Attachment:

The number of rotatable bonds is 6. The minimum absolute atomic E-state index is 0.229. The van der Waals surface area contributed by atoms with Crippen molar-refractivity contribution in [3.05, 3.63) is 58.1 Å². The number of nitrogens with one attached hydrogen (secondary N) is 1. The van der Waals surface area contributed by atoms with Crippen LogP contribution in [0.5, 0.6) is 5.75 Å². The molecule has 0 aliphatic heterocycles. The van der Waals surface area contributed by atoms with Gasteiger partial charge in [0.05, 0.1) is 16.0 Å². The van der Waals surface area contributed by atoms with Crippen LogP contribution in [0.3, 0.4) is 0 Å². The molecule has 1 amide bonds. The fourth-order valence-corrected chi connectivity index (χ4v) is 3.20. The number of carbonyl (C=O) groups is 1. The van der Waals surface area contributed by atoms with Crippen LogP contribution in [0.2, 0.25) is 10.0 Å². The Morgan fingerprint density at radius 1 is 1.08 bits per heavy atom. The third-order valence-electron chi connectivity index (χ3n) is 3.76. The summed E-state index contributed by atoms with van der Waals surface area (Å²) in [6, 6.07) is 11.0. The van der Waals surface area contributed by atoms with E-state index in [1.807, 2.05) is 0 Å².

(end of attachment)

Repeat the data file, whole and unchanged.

The number of rotatable bonds is 6. The minimum absolute atomic E-state index is 0.229. The van der Waals surface area contributed by atoms with Crippen molar-refractivity contribution in [3.05, 3.63) is 58.1 Å². The number of nitrogens with one attached hydrogen (secondary N) is 1. The van der Waals surface area contributed by atoms with Crippen LogP contribution in [0.5, 0.6) is 5.75 Å². The molecule has 0 aliphatic heterocycles. The van der Waals surface area contributed by atoms with Gasteiger partial charge in [0.05, 0.1) is 16.0 Å². The van der Waals surface area contributed by atoms with Crippen LogP contribution in [0.3, 0.4) is 0 Å². The molecule has 1 amide bonds. The fourth-order valence-corrected chi connectivity index (χ4v) is 3.20. The number of carbonyl (C=O) groups is 1. The van der Waals surface area contributed by atoms with Crippen LogP contribution in [0.2, 0.25) is 10.0 Å². The Morgan fingerprint density at radius 1 is 1.08 bits per heavy atom. The third-order valence-electron chi connectivity index (χ3n) is 3.76. The summed E-state index contributed by atoms with van der Waals surface area (Å²) in [6, 6.07) is 11.0. The van der Waals surface area contributed by atoms with E-state index in [1.807, 2.05) is 0 Å².